Canadian Observatory on Homelessness welcomes the 2017 federal budget
Yesterday, we joined our partners in anticipation as Finance Minister Bill Morneau of the Government of Canada announced the 2017 federal budget. We welcome the investments in housing and homelessness announced in the new budget. Below are some key highlights.
National Housing Strategy
The Government has announced $11.2 billion over 11 years allocated for the implementation of an inclusive National Housing Strategy. This announcement comes after almost 30 years of federal disinvestment in affordable housing, which has contributed to our current housing and homelessness crisis.
The 11-year investment in a National Housing Strategy is significant. Not only does it signal the federal government is ‘back at the table', the length of the investment means this is now a permanent program. The investment also highlights the government’s commitment to flexibility and new ways of working.
The NHS investment includes:
You can read the complete budget at Budget 2017: Building a Strong Middle Class.
- $2.1 billion/11 years to expand and extend the Homelessness Partnering Strategy.
- $5 billion/11 years to develop a new National Housing Fund to address critical housing issues and prioritize vulnerable citizens such as seniors, Indigenous Peoples, survivors fleeing domestic violence, persons with disabilities, those dealing with mental health and addiction issues, and veterans (unfortunately no mention of youth).
- $3.2 billion/11 years devoted to a renewed multilateral investment framework devoted to building new affordable housing and renovating and repairing existing units.
- $525 million/11 years combined to target support for northern housing and for Indigenous Peoples not living on-reserve.
- $241 million/11 years to CMHC to improve data collection and analytics, which will strengthen the ability to report the outcomes of the National Housing Strategy and make informed policy decisions.
- $202 million/11 years to make more federal lands available for affordable housing and to fund environmental remediation, renovations and retrofits to make the land suitable for housing.
It should be noted that in addition to the $11.2B allocated to the NHS, the federal government announced its intention to protect the baseline funding for operating agreements, but with greater flexibility on how those funds can be used. This is significant as until now the commitment of the federal government was to let those agreements expire over the next ten years.
Homelessness Partnering Strategy
Included in the NHS (as mentioned above) is a commitment to expand and extend the Homelessness Partnering Strategy. This is the longest-term commitment to addressing homelessness ever by a federal government. After years of diminishing spending on homelessness (when HPS was most recently renewed in 2013, the annual budget had been cut to $118M), this is an increase to an annual average of $191M.
The budget signals not only an investment in housing and homelessness, but a commitment to a policy direction that is much welcomed.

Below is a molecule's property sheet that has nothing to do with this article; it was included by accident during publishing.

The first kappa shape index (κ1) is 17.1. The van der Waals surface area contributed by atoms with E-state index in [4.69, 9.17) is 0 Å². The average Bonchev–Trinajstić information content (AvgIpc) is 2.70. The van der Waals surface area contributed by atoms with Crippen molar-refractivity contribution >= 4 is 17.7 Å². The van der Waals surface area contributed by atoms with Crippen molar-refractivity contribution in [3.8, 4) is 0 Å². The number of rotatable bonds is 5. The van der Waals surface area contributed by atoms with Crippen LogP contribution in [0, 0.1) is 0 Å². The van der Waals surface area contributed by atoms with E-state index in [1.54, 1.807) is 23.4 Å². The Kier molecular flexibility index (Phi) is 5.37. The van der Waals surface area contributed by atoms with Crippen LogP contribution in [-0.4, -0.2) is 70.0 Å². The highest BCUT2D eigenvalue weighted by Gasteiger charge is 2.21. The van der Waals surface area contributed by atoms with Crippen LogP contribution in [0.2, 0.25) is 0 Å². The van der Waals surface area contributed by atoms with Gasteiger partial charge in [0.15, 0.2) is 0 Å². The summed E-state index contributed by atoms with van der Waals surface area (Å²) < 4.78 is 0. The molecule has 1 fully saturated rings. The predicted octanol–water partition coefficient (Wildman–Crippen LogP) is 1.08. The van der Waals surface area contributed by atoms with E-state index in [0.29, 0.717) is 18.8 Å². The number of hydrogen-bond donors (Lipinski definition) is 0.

As we go forward, here are some things to consider:
- While the announcements made in the 2017 budget are promising, ending homelessness in Canada can only be achieved through significant and sustainable investment in housing and homelessness. The Canadian Observatory on Homelessness and the Canadian Alliance to End Homelessness calculated in The State of Homelessness in Canada 2016 that preventing and ending homelessness in Canada requires an investment of $43.8 billion over 10 years.
- Much of the funding announced in the budget is ‘back loaded,’ meaning funding commitments may not kick in until several years from now. While this will undoubtedly raise some concerns, it also creates an opportunity to ensure that programs are thoughtfully designed and funding aligns well with efforts of other orders of government. Further, this provides an opportunity to embed a commitment to ending homelessness within the new federal strategy.
- Absent from the new investment is a “Housing Benefit,” one of the key recommendations of the State of Homelessness in Canada 2016.
- Details about exactly what a renewed homelessness strategy will entail will happen only after a program review is completed later this year. The COH, in partnership with A Way Home Canada and the Canadian Alliance to End Homelessness, will press for the government to focus its investment on those in greatest need, including chronically homeless persons, youth, veterans and Indigenous Peoples, for instance.
- It is promising that the federal budget highlights prevention as an essential component in our efforts to end homelessness. For instance, the government’s intention to champion better outcomes for youth through education, training and employment, is an important strategy in the prevention of homelessness. We will continue to encourage a focus on prevention.
Above all, the 2017 federal budget is evidence that the government of Canada is committed to addressing homelessness, not through the status quo, but by directing resources to better, longer-term solutions; solutions that help those in need today, while preventing homelessness tomorrow.
We commit to working with you, our partners and all levels of government, to ensure we leverage today’s investments, and those of the future, to make the shift toward a new approach: one that ensures everyone in Canada has access to safe, secure, suitable and affordable housing.